“All that worked for Preston Construction were all Black men.”
“I don’t think they realized how instrumental or significant they were."
Daniel Youngblood said seeing the success of Preston Construction is part of what made him want to start his own construction company in the 1980s, Youngblood Builders. He said the Prestons were adamant about ensuring Black people had opportunities to succeed.
“Mr. Preston would hire guys in the summertime,” Youngblood said. “He would have all of his lumber out there on his property. He would hire kids to pull nails out of them. I asked Sonny [Preston’s Sr’s son], almost 20 years later, and said ‘Hey what happened to all of those nails your dad used to have? Did y’all use those nails?’ He said, ‘No, we never did use them. He was just giving them something to do to keep them out of trouble.’”
The Prestons were also instrumental in being responsible for the vibrant church community in East St. Louis. Officer, who attended St. Luke A.M.E. church with the Prestons, said they built St. Paul Church, Greater New Hope Baptist Church, Trinity United Methodist Church and several others.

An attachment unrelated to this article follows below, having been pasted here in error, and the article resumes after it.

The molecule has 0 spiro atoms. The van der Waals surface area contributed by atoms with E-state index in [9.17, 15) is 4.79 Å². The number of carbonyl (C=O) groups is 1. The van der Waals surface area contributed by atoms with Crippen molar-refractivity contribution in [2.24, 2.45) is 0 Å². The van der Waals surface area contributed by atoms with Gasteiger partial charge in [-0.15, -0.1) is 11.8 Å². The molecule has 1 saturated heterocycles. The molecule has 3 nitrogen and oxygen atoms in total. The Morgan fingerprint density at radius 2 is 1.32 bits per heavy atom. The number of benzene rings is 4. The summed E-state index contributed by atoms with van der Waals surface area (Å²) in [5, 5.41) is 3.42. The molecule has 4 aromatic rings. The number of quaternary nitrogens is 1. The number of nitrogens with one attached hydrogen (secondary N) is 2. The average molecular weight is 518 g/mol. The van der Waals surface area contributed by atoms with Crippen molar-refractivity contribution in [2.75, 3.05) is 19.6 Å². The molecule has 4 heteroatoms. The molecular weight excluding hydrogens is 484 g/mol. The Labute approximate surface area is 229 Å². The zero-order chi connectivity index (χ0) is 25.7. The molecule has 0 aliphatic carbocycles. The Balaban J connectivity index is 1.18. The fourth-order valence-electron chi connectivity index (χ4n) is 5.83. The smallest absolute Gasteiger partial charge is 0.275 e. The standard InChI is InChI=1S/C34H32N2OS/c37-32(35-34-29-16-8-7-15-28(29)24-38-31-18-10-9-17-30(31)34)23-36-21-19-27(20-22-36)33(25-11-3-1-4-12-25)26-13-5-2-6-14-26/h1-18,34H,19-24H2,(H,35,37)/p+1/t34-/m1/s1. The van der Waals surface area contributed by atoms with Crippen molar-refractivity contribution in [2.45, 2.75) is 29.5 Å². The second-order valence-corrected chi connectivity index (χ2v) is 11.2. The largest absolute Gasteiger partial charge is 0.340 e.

“They were highly regarded in the scene in the community, and their prestige just went up every building that they put up,” Officer said. “That was a time when the Black church was very prominent in East St. Louis like it was in places like Atlanta, Chicago, Springfield, St. Louis and to have a Black person to build a church in the quality that they built meant a lot.”
Not many further details are known about Preston Construction. It’s unclear when it officially ended, and there isn’t a definitive list of buildings it worked on, given that all of Preston Sr.’s children are dead.
But the third generation of Prestons is trying to weave different items that their fathers left together to learn more about their history.
Patrice Preston Rogers, the granddaughter of Preston Sr., said the younger generation didn’t really understand the significance of their family’s construction company until her father and uncles died.
“My father passed in (20)19 and Janfrey, who was the last of the siblings, passed in (20)20, so it was almost like `Wow, there’s no more siblings,’ and all of us had to kind of go through their things and go to the house and clean up, and we started sharing things,” Preston Rogers, 49, said. “To us, that was my uncle, that was my father, that was my grandfather, but when we started going through things, we thought this is pretty remarkable in what they did.”
The impact her family had on the community is what prompted her to start a community garden in East St. Louis in 2020. She wants to give back to the city her family appreciated so much.
“[My dad] was so protective of East St. Louis, and I wanted to do something that was productive and beneficial to the people in the city that he loved, and a community garden just made sense,” Preston Rogers said.